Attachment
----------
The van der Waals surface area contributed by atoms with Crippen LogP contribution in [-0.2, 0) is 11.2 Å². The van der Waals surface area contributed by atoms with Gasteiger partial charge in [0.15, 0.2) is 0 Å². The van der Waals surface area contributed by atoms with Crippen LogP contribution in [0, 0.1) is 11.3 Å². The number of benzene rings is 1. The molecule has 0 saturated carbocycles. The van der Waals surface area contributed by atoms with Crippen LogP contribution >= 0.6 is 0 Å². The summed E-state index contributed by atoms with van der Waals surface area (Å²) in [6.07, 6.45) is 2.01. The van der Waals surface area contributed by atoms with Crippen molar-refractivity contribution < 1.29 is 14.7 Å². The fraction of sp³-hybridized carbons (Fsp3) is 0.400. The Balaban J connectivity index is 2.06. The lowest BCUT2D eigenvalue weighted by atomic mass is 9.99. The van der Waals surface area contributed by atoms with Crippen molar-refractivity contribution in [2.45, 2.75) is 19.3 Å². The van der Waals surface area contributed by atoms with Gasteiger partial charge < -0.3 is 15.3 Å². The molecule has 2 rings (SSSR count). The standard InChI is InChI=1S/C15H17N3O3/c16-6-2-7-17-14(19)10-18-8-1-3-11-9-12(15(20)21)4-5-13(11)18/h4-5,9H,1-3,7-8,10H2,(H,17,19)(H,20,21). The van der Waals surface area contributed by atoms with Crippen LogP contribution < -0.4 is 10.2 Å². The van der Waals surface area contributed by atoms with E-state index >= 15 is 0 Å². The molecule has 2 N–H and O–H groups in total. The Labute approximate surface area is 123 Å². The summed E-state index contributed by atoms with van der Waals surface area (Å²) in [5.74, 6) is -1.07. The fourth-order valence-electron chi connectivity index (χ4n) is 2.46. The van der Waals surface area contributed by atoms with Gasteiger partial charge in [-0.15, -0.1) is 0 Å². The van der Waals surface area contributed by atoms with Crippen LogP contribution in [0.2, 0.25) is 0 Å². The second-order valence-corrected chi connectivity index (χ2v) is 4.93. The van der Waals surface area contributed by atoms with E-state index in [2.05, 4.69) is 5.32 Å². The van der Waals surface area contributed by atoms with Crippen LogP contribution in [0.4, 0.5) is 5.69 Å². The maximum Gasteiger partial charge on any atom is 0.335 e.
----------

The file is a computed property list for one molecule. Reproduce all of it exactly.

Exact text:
The van der Waals surface area contributed by atoms with Crippen LogP contribution in [-0.2, 0) is 11.2 Å². The van der Waals surface area contributed by atoms with Gasteiger partial charge in [0.15, 0.2) is 0 Å². The van der Waals surface area contributed by atoms with Crippen LogP contribution in [0, 0.1) is 11.3 Å². The number of benzene rings is 1. The molecule has 0 saturated carbocycles. The van der Waals surface area contributed by atoms with Crippen LogP contribution >= 0.6 is 0 Å². The summed E-state index contributed by atoms with van der Waals surface area (Å²) in [6.07, 6.45) is 2.01. The van der Waals surface area contributed by atoms with Crippen molar-refractivity contribution < 1.29 is 14.7 Å². The fraction of sp³-hybridized carbons (Fsp3) is 0.400. The Balaban J connectivity index is 2.06. The lowest BCUT2D eigenvalue weighted by atomic mass is 9.99. The van der Waals surface area contributed by atoms with Crippen molar-refractivity contribution in [2.45, 2.75) is 19.3 Å². The van der Waals surface area contributed by atoms with Gasteiger partial charge < -0.3 is 15.3 Å². The molecule has 2 rings (SSSR count). The standard InChI is InChI=1S/C15H17N3O3/c16-6-2-7-17-14(19)10-18-8-1-3-11-9-12(15(20)21)4-5-13(11)18/h4-5,9H,1-3,7-8,10H2,(H,17,19)(H,20,21). The van der Waals surface area contributed by atoms with Crippen LogP contribution < -0.4 is 10.2 Å². The van der Waals surface area contributed by atoms with E-state index >= 15 is 0 Å². The molecule has 2 N–H and O–H groups in total. The Labute approximate surface area is 123 Å². The summed E-state index contributed by atoms with van der Waals surface area (Å²) in [5.74, 6) is -1.07. The fourth-order valence-electron chi connectivity index (χ4n) is 2.46. The van der Waals surface area contributed by atoms with Gasteiger partial charge in [-0.15, -0.1) is 0 Å². The van der Waals surface area contributed by atoms with Crippen LogP contribution in [0.2, 0.25) is 0 Å². The second-order valence-corrected chi connectivity index (χ2v) is 4.93. The van der Waals surface area contributed by atoms with E-state index in [2.05, 4.69) is 5.32 Å². The van der Waals surface area contributed by atoms with Crippen LogP contribution in [0.4, 0.5) is 5.69 Å². The maximum Gasteiger partial charge on any atom is 0.335 e.